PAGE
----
Writer & Director: Alan Ayckbourn
Designer: Michael Holt
Reviewer: Ron Simpson
Better Off Dead is one of those puzzling Alan Ayckbourn plays that leave one wishing for a second viewing to work out where exactly the focus lies and how seriously to take the proceedings – not that a second viewing would be any hardship, the play is unfailingly entertaining and full of surprises and a sort of bruised humanity. At the interval, the consensus was that it was a very jolly play until we realised that the themes were ageing, dementia and murder, but that’s Ayckbourn for you!
Algy Waterbridge is a veteran thriller writer whose books have gone out of fashion, but who still perseveres with novels about DCI Tommy Middlebrass of the North Yorkshire Constabulary, an old-school maverick who fits in with no police college system of keeping the law. Of course, in the tradition of odd couples of fictional cops, he is teamed with a young female sergeant who comes from Surrey (or is it Sussex? Tommy’s not quite sure). Sadly she doesn’t really understand the importance of sitting on a bar stool supping pints all night.
Algy sits in his summer-house writing novel number 33 (another idyllic garden setting from Michael Holt) while Tommy and his sidekick prowl around on the trail of a criminal long hated by Tommy. Algy becomes furiously intemperate with his harmless PA, his accent broadening and expletives booming out, so is this going to be about the takeover of the author by his own creation? Not entirely.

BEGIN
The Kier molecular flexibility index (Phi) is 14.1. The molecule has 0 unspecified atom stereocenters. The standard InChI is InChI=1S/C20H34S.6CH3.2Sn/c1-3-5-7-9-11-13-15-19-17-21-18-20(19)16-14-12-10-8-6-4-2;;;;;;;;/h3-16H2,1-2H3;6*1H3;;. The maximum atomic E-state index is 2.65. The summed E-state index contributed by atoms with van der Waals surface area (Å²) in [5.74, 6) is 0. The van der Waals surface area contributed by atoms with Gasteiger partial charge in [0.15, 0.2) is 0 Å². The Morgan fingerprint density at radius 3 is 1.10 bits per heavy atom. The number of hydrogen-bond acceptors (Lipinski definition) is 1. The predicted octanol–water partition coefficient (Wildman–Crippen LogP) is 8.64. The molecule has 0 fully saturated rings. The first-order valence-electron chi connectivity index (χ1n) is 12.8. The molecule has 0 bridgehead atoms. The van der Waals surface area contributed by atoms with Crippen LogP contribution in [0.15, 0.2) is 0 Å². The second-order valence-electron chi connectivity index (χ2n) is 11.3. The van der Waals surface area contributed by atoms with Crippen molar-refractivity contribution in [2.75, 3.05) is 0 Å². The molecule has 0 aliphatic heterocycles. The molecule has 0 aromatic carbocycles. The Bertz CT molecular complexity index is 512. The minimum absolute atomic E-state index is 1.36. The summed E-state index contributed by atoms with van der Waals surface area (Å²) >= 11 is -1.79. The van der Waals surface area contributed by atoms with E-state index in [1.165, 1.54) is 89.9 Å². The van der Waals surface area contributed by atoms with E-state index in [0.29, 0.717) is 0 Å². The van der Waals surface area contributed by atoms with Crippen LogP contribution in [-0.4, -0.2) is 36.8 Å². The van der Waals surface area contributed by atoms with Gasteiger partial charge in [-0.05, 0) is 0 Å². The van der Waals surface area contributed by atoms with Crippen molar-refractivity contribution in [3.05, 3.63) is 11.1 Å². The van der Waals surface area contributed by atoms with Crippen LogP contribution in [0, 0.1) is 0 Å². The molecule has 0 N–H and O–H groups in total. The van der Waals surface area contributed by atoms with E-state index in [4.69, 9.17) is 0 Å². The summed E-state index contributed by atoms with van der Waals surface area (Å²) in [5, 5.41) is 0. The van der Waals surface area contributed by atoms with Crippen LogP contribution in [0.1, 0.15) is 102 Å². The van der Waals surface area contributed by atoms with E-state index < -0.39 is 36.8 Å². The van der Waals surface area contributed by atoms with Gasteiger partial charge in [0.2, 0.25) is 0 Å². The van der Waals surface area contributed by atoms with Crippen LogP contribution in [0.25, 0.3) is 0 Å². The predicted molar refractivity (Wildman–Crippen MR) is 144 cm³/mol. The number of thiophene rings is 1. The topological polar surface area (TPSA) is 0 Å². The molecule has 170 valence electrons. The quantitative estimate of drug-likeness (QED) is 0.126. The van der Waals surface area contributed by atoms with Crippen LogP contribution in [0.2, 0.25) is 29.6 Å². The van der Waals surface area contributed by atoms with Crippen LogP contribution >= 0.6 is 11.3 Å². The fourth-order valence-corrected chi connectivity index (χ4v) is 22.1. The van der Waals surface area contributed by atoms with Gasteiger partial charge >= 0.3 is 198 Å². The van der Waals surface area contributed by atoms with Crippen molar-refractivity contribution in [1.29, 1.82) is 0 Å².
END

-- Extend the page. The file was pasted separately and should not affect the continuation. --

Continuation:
His wife, suffering from dementia, can hardly recognise him, so is it the study of a marriage surviving against the odds? An interview with an incompetent journalist leads to an accidental obituary which gives inaccurate information about Algy (and accurate information which he wished to conceal) – and, when his publisher zooms in his helicopter, we are in the harsh world of business. So what’s it all about, Algy? Suffice it to say that the title and various first half indicate that there will be a death, but who? Various suggestions surfaced in the interval, but Ayckbourn, of course, tricks us all.
The certainty is that Ayckbourn, once again, obtains superb performances all down the line from a cast of mostly old Ayckbourn hands. Suddenly rep seasons are back in fashion (locally Harrogate and Leeds), but the Stephen Joseph Theatre has long had the benefit of a sort of semi-rep season in the Summer with overlapping casts. Here Laurence Pears and Leigh Symonds are luxury casting in small one-scene parts, having stayed on from lead roles in Joking Apart. Symonds is gloriously comic as Gus Crewe, the journalist who can’t remember names and talks mainly about himself, and Pears is the self-important publisher in a scene cleverly poised between comedy and pathos – a rather funnier echo of Willie and Howard in Death of a Salesman.
Liz Jadav is the perfect model of ordinariness as the devoted, but independent-minded, PA Thelma Bostock; Eileen Battye gives Jessica, Algy’s wife, a charmingly self-possessed vagueness; Russell Dixon plays the boorishly self-confident Tommy Middlebrass to the hilt – shades of Andy Dalziel; Naomi Peterson is far more sensible than Tommy deserves as DS Gemma Price.
In the middle of it all is a terrific performance from Christopher Godwin as Algy, magnificent in his contempt for social niceties or his outrage at such slights as casting a Welshman as Middlebrass in a long-gone television series, bullying and hectoring, but human beneath it all – at least, when Tommy Middlebrass doesn’t take him over.
Runs until 6 October 2018 | Image: Contributed